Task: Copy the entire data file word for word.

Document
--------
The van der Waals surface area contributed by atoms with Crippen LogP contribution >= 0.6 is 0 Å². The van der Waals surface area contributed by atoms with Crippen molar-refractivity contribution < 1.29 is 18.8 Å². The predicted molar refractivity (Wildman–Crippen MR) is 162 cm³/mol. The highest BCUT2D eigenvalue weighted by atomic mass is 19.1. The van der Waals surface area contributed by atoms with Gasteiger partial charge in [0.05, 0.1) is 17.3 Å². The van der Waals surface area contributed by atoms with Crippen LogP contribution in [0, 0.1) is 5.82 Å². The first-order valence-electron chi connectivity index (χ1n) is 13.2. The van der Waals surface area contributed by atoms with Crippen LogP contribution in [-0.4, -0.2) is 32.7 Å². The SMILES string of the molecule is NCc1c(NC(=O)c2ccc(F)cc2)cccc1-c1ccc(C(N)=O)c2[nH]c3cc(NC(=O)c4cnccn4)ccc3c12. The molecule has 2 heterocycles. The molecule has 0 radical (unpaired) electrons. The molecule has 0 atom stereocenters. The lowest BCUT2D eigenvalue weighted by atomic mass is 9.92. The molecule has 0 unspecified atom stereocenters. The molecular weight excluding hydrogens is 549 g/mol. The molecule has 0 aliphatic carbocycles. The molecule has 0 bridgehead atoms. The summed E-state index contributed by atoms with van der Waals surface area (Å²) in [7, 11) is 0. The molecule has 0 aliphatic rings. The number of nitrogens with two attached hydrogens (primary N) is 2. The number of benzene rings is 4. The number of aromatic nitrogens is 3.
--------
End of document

The van der Waals surface area contributed by atoms with Crippen LogP contribution >= 0.6 is 0 Å². The van der Waals surface area contributed by atoms with Crippen molar-refractivity contribution < 1.29 is 18.8 Å². The predicted molar refractivity (Wildman–Crippen MR) is 162 cm³/mol. The highest BCUT2D eigenvalue weighted by atomic mass is 19.1. The van der Waals surface area contributed by atoms with Gasteiger partial charge in [0.05, 0.1) is 17.3 Å². The van der Waals surface area contributed by atoms with Crippen LogP contribution in [0, 0.1) is 5.82 Å². The first-order valence-electron chi connectivity index (χ1n) is 13.2. The van der Waals surface area contributed by atoms with Crippen LogP contribution in [-0.4, -0.2) is 32.7 Å². The SMILES string of the molecule is NCc1c(NC(=O)c2ccc(F)cc2)cccc1-c1ccc(C(N)=O)c2[nH]c3cc(NC(=O)c4cnccn4)ccc3c12. The molecule has 2 heterocycles. The molecule has 0 radical (unpaired) electrons. The molecule has 0 atom stereocenters. The lowest BCUT2D eigenvalue weighted by atomic mass is 9.92. The molecule has 0 unspecified atom stereocenters. The molecular weight excluding hydrogens is 549 g/mol. The molecule has 0 aliphatic carbocycles. The molecule has 0 bridgehead atoms. The summed E-state index contributed by atoms with van der Waals surface area (Å²) in [7, 11) is 0. The molecule has 0 aliphatic rings. The number of nitrogens with two attached hydrogens (primary N) is 2. The number of benzene rings is 4. The number of aromatic nitrogens is 3.